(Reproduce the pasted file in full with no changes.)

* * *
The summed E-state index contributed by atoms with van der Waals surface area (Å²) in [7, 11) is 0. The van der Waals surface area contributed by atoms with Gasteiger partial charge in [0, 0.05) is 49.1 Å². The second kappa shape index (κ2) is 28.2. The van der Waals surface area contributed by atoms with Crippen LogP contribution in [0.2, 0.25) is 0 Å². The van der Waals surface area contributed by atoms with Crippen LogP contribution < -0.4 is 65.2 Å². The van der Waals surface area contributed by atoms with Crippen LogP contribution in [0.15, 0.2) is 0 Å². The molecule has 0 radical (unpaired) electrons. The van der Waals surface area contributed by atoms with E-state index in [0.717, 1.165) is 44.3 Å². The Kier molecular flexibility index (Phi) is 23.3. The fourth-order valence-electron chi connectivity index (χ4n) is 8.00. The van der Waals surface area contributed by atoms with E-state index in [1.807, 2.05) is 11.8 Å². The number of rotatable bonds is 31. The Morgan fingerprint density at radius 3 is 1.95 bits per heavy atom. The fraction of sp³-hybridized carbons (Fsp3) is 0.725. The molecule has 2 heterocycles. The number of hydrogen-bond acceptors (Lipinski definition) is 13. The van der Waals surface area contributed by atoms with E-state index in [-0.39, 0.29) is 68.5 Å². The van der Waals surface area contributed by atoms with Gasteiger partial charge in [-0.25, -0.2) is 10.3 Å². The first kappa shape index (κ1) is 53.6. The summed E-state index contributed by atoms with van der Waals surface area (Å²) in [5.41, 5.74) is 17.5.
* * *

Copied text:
The summed E-state index contributed by atoms with van der Waals surface area (Å²) in [7, 11) is 0. The van der Waals surface area contributed by atoms with Gasteiger partial charge in [0, 0.05) is 49.1 Å². The second kappa shape index (κ2) is 28.2. The van der Waals surface area contributed by atoms with Crippen LogP contribution in [0.2, 0.25) is 0 Å². The van der Waals surface area contributed by atoms with Crippen LogP contribution < -0.4 is 65.2 Å². The van der Waals surface area contributed by atoms with Crippen LogP contribution in [0.15, 0.2) is 0 Å². The molecule has 0 radical (unpaired) electrons. The van der Waals surface area contributed by atoms with E-state index in [0.717, 1.165) is 44.3 Å². The Kier molecular flexibility index (Phi) is 23.3. The fourth-order valence-electron chi connectivity index (χ4n) is 8.00. The van der Waals surface area contributed by atoms with E-state index in [1.807, 2.05) is 11.8 Å². The number of rotatable bonds is 31. The Morgan fingerprint density at radius 3 is 1.95 bits per heavy atom. The fraction of sp³-hybridized carbons (Fsp3) is 0.725. The molecule has 2 heterocycles. The number of hydrogen-bond acceptors (Lipinski definition) is 13. The van der Waals surface area contributed by atoms with E-state index in [-0.39, 0.29) is 68.5 Å². The van der Waals surface area contributed by atoms with Gasteiger partial charge in [-0.25, -0.2) is 10.3 Å². The first kappa shape index (κ1) is 53.6. The summed E-state index contributed by atoms with van der Waals surface area (Å²) in [5.41, 5.74) is 17.5.